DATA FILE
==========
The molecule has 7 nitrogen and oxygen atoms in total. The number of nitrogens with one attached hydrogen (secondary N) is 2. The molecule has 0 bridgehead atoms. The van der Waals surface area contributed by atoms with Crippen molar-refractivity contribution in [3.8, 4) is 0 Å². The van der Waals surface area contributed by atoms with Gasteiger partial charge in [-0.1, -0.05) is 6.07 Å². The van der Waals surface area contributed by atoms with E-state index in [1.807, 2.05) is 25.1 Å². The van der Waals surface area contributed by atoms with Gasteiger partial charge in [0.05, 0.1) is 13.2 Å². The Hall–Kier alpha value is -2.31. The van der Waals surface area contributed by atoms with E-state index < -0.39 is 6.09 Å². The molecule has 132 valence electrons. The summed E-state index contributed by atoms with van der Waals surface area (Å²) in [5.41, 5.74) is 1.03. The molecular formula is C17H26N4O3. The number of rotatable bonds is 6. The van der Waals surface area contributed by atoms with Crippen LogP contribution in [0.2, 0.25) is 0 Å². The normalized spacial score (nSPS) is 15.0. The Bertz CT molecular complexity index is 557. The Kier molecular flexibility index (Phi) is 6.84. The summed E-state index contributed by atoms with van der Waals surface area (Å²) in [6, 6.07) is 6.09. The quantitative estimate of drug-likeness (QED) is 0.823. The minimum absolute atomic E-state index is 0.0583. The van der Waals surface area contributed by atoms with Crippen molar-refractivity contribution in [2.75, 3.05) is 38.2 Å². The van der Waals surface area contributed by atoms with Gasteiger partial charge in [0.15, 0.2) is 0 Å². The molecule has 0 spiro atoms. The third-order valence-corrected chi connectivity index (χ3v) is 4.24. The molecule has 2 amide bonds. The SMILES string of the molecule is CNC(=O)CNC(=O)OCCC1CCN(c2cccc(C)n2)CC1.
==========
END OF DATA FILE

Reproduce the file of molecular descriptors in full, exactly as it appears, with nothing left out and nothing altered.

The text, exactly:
The molecule has 7 nitrogen and oxygen atoms in total. The number of nitrogens with one attached hydrogen (secondary N) is 2. The molecule has 0 bridgehead atoms. The van der Waals surface area contributed by atoms with Crippen molar-refractivity contribution in [3.8, 4) is 0 Å². The van der Waals surface area contributed by atoms with Gasteiger partial charge in [-0.1, -0.05) is 6.07 Å². The van der Waals surface area contributed by atoms with E-state index in [1.807, 2.05) is 25.1 Å². The van der Waals surface area contributed by atoms with Gasteiger partial charge in [0.05, 0.1) is 13.2 Å². The Hall–Kier alpha value is -2.31. The van der Waals surface area contributed by atoms with E-state index < -0.39 is 6.09 Å². The molecule has 132 valence electrons. The summed E-state index contributed by atoms with van der Waals surface area (Å²) in [5.41, 5.74) is 1.03. The molecular formula is C17H26N4O3. The number of rotatable bonds is 6. The van der Waals surface area contributed by atoms with Crippen LogP contribution in [0.2, 0.25) is 0 Å². The normalized spacial score (nSPS) is 15.0. The Bertz CT molecular complexity index is 557. The Kier molecular flexibility index (Phi) is 6.84. The summed E-state index contributed by atoms with van der Waals surface area (Å²) in [6, 6.07) is 6.09. The quantitative estimate of drug-likeness (QED) is 0.823. The minimum absolute atomic E-state index is 0.0583. The van der Waals surface area contributed by atoms with Crippen molar-refractivity contribution in [2.75, 3.05) is 38.2 Å². The van der Waals surface area contributed by atoms with Gasteiger partial charge in [0.15, 0.2) is 0 Å². The molecule has 0 spiro atoms. The third-order valence-corrected chi connectivity index (χ3v) is 4.24. The molecule has 2 amide bonds. The SMILES string of the molecule is CNC(=O)CNC(=O)OCCC1CCN(c2cccc(C)n2)CC1.